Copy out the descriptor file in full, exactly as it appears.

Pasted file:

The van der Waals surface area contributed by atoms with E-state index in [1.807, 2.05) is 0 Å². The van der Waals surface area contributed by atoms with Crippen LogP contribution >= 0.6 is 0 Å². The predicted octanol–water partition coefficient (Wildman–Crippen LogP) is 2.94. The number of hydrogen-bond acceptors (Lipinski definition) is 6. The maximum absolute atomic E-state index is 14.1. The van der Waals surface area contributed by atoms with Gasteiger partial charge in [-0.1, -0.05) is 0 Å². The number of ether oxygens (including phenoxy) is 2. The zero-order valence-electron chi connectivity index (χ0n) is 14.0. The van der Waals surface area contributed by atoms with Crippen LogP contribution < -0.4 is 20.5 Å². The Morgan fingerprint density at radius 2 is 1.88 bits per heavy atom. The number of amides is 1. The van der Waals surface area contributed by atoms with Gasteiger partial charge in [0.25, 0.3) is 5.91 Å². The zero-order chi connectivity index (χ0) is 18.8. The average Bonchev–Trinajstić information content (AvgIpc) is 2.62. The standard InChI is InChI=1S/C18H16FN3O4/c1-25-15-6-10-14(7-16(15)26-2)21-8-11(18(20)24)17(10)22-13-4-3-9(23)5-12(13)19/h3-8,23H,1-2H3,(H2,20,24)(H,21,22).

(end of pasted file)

The van der Waals surface area contributed by atoms with E-state index in [1.807, 2.05) is 0 Å². The van der Waals surface area contributed by atoms with Crippen LogP contribution >= 0.6 is 0 Å². The predicted octanol–water partition coefficient (Wildman–Crippen LogP) is 2.94. The number of hydrogen-bond acceptors (Lipinski definition) is 6. The maximum absolute atomic E-state index is 14.1. The van der Waals surface area contributed by atoms with Gasteiger partial charge in [-0.1, -0.05) is 0 Å². The number of ether oxygens (including phenoxy) is 2. The zero-order valence-electron chi connectivity index (χ0n) is 14.0. The van der Waals surface area contributed by atoms with Crippen LogP contribution < -0.4 is 20.5 Å². The Morgan fingerprint density at radius 2 is 1.88 bits per heavy atom. The number of amides is 1. The van der Waals surface area contributed by atoms with Gasteiger partial charge in [0.25, 0.3) is 5.91 Å². The zero-order chi connectivity index (χ0) is 18.8. The average Bonchev–Trinajstić information content (AvgIpc) is 2.62. The standard InChI is InChI=1S/C18H16FN3O4/c1-25-15-6-10-14(7-16(15)26-2)21-8-11(18(20)24)17(10)22-13-4-3-9(23)5-12(13)19/h3-8,23H,1-2H3,(H2,20,24)(H,21,22).